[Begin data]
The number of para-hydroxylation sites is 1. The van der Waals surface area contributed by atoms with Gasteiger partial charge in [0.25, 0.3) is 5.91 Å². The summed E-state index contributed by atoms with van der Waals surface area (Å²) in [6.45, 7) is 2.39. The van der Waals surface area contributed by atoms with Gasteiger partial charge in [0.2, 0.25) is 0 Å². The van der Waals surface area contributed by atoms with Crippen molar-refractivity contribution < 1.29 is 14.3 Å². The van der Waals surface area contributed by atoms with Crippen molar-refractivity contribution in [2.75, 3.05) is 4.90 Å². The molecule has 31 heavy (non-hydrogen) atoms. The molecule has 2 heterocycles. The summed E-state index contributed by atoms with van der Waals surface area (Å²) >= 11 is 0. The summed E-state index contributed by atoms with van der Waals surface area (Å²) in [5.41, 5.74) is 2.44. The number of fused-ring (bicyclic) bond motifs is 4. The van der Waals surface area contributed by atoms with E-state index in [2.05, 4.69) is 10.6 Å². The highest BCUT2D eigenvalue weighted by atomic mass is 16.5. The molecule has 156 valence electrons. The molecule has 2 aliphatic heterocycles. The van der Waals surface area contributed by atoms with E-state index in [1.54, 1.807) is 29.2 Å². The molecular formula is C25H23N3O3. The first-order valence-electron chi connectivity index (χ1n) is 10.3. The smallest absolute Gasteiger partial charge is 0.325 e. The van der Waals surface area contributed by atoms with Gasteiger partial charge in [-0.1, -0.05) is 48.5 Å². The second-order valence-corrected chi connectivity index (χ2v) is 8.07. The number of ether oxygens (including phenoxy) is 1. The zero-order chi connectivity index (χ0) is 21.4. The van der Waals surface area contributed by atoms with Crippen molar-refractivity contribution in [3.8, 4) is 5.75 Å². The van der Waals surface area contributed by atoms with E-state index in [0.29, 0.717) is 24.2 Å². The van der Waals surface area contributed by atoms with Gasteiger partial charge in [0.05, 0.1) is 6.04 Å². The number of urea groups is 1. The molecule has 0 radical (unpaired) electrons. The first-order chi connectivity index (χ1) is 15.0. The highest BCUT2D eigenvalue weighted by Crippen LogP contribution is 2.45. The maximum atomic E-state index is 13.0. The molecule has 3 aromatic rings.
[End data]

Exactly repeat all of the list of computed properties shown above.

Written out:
The number of para-hydroxylation sites is 1. The van der Waals surface area contributed by atoms with Gasteiger partial charge in [0.25, 0.3) is 5.91 Å². The summed E-state index contributed by atoms with van der Waals surface area (Å²) in [6.45, 7) is 2.39. The van der Waals surface area contributed by atoms with Gasteiger partial charge in [0.2, 0.25) is 0 Å². The van der Waals surface area contributed by atoms with Crippen molar-refractivity contribution < 1.29 is 14.3 Å². The van der Waals surface area contributed by atoms with Crippen molar-refractivity contribution in [2.75, 3.05) is 4.90 Å². The molecule has 31 heavy (non-hydrogen) atoms. The molecule has 2 heterocycles. The summed E-state index contributed by atoms with van der Waals surface area (Å²) >= 11 is 0. The summed E-state index contributed by atoms with van der Waals surface area (Å²) in [5.41, 5.74) is 2.44. The number of fused-ring (bicyclic) bond motifs is 4. The van der Waals surface area contributed by atoms with E-state index in [2.05, 4.69) is 10.6 Å². The highest BCUT2D eigenvalue weighted by atomic mass is 16.5. The molecule has 156 valence electrons. The molecule has 2 aliphatic heterocycles. The van der Waals surface area contributed by atoms with E-state index in [1.54, 1.807) is 29.2 Å². The molecular formula is C25H23N3O3. The first-order valence-electron chi connectivity index (χ1n) is 10.3. The smallest absolute Gasteiger partial charge is 0.325 e. The van der Waals surface area contributed by atoms with Gasteiger partial charge in [-0.1, -0.05) is 48.5 Å². The second-order valence-corrected chi connectivity index (χ2v) is 8.07. The number of ether oxygens (including phenoxy) is 1. The zero-order chi connectivity index (χ0) is 21.4. The van der Waals surface area contributed by atoms with Crippen molar-refractivity contribution in [3.8, 4) is 5.75 Å². The van der Waals surface area contributed by atoms with E-state index in [0.29, 0.717) is 24.2 Å². The van der Waals surface area contributed by atoms with Gasteiger partial charge in [0.05, 0.1) is 6.04 Å². The number of urea groups is 1. The molecule has 0 radical (unpaired) electrons. The first-order chi connectivity index (χ1) is 15.0. The highest BCUT2D eigenvalue weighted by Crippen LogP contribution is 2.45. The maximum atomic E-state index is 13.0. The molecule has 3 aromatic rings.